For those of you who are fascinated by the quirky culture of Japan, you are not alone. Whether it's their elaborate tea ceremonies, the mesmerizing tradition of Sumo wrestling, or the strictly upheld code of etiquette that can quickly make you a social outcast if you fail to follow - there is so much to know!

Japan is a land of paradox because while it is so deeply rooted in its tradition it is simultaneously on the cutting edge of almost all technologies. Not least of all is a very particular technology we are here to discuss today - the vending machine.

The vending machine culture in Japan is unlike any you have ever seen before.  These miraculous machines of convenience are in every town, every countryside and virtually every building. While we are frankly amazed by the many options available, with the Japan Vending Machine Manufacturer's Association disclosing that there is one vending machine for every 23 Japanese residents as of December 2017, a lot of us are caught asking ourselves, why are vending machines so pivotal here?

It may because in Japan anyone can own them and since it is a relatively safe country it seems perfectly normal to put machines out in parks or on sidewalks. It is most likely due to the intense work hours that Japan is famous for. This makes convenience king in larger cities like Tokyo where busy people don't have time to visit the shops.

Japan is also a cash-based society which makes it a no brainer to offer automated options that are available around the clock. Whatever the case may be for these machines, prepare to be astonished by the plethora of bizarre items that are made conveniently available to the masses and enjoy!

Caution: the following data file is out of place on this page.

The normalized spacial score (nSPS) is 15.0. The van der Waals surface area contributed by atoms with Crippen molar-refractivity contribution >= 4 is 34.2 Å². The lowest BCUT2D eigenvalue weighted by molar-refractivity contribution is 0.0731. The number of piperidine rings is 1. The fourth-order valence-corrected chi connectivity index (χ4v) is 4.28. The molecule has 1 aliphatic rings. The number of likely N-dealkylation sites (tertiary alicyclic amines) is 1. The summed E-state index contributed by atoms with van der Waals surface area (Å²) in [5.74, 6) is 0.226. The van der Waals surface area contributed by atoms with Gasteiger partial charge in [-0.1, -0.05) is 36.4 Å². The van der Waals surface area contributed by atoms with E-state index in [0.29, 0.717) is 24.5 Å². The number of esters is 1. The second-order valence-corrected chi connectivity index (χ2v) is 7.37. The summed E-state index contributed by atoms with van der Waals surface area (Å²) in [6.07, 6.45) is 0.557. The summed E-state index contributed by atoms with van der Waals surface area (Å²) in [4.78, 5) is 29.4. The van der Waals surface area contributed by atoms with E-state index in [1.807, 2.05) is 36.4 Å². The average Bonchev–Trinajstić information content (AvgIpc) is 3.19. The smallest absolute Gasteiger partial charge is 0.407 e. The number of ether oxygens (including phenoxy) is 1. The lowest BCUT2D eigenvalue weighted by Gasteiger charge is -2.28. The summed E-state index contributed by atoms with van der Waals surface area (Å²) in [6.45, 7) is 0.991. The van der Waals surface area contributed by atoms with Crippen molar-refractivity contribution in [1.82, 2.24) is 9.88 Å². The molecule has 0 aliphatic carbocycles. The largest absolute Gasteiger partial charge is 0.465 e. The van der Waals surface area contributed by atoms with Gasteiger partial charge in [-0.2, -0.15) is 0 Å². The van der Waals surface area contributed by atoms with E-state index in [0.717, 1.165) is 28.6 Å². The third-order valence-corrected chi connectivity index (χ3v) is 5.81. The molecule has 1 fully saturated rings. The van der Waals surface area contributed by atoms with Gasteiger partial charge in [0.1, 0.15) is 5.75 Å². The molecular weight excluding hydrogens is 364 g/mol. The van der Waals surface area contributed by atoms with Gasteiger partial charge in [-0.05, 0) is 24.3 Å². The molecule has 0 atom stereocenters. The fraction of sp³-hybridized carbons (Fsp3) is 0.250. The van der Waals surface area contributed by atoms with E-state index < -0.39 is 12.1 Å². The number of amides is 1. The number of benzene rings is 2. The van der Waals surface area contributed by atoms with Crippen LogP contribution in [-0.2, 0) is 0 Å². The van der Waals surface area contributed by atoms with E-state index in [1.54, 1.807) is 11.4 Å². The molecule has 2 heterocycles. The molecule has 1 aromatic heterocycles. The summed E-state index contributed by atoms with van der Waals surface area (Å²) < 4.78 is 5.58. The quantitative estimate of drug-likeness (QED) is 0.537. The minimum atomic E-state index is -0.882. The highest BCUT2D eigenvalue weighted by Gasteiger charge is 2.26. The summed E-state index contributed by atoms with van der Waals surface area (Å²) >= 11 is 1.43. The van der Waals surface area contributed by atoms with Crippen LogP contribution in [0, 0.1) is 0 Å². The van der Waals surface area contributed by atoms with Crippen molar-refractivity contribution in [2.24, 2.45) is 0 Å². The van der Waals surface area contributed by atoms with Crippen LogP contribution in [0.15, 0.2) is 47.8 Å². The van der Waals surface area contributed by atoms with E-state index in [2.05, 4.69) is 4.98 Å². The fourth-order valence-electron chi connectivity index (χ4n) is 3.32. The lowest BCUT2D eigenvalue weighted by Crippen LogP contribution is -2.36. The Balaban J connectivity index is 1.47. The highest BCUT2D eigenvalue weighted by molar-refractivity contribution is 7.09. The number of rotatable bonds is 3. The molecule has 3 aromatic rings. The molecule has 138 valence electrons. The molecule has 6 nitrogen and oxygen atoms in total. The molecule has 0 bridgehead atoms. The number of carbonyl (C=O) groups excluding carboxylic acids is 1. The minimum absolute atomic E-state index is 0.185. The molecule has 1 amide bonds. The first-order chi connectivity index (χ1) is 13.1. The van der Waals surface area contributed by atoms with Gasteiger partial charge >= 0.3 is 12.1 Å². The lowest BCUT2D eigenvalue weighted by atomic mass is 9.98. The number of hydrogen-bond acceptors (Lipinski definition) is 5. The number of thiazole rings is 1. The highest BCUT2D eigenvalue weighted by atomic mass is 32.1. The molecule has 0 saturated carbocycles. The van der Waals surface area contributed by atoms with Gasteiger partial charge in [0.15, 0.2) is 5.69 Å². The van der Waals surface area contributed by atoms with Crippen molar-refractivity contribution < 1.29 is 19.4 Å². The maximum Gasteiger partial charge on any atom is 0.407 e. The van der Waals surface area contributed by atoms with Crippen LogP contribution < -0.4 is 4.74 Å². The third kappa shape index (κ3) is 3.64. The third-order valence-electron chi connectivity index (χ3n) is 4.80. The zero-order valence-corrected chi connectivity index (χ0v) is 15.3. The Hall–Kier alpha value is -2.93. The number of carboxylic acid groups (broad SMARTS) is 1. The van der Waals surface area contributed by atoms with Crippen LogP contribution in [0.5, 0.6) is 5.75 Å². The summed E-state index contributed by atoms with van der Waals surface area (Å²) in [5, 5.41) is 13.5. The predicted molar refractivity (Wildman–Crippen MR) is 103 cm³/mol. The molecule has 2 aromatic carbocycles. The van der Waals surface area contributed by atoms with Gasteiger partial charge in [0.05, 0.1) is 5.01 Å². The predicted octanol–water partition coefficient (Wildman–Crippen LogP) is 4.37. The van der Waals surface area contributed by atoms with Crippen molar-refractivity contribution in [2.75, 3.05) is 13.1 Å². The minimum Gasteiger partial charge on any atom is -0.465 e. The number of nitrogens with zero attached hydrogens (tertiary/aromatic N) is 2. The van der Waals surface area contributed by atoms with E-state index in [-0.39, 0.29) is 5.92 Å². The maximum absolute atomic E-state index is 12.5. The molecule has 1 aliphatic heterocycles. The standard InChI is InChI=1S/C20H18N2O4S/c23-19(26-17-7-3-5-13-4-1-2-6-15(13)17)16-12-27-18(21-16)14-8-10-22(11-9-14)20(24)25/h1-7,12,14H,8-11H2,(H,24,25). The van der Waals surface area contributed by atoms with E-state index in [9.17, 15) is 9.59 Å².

25 Flying Fish Soup

It's kind of like chicken broth....except it's a fish, inside a plastic bottle, in a vending machine. Becoming more popular in cities like Osaka, Hiroshima, and Kyoto, this machine is run by a restaurant that is notorious for its udon noodles. Udon noodles are thick wheat noodles that are popular in Japan, often submerged in a broth featuring Fish broth (or dashi).

This particular broth made by the restaurant has become a favourite so they did what any self-respecting restaurateur would do - they bottled full fish inside what appear to be beverage bottles and made them publicly available for the price of about $6 USD.

24 Live Rhinoceros Beetles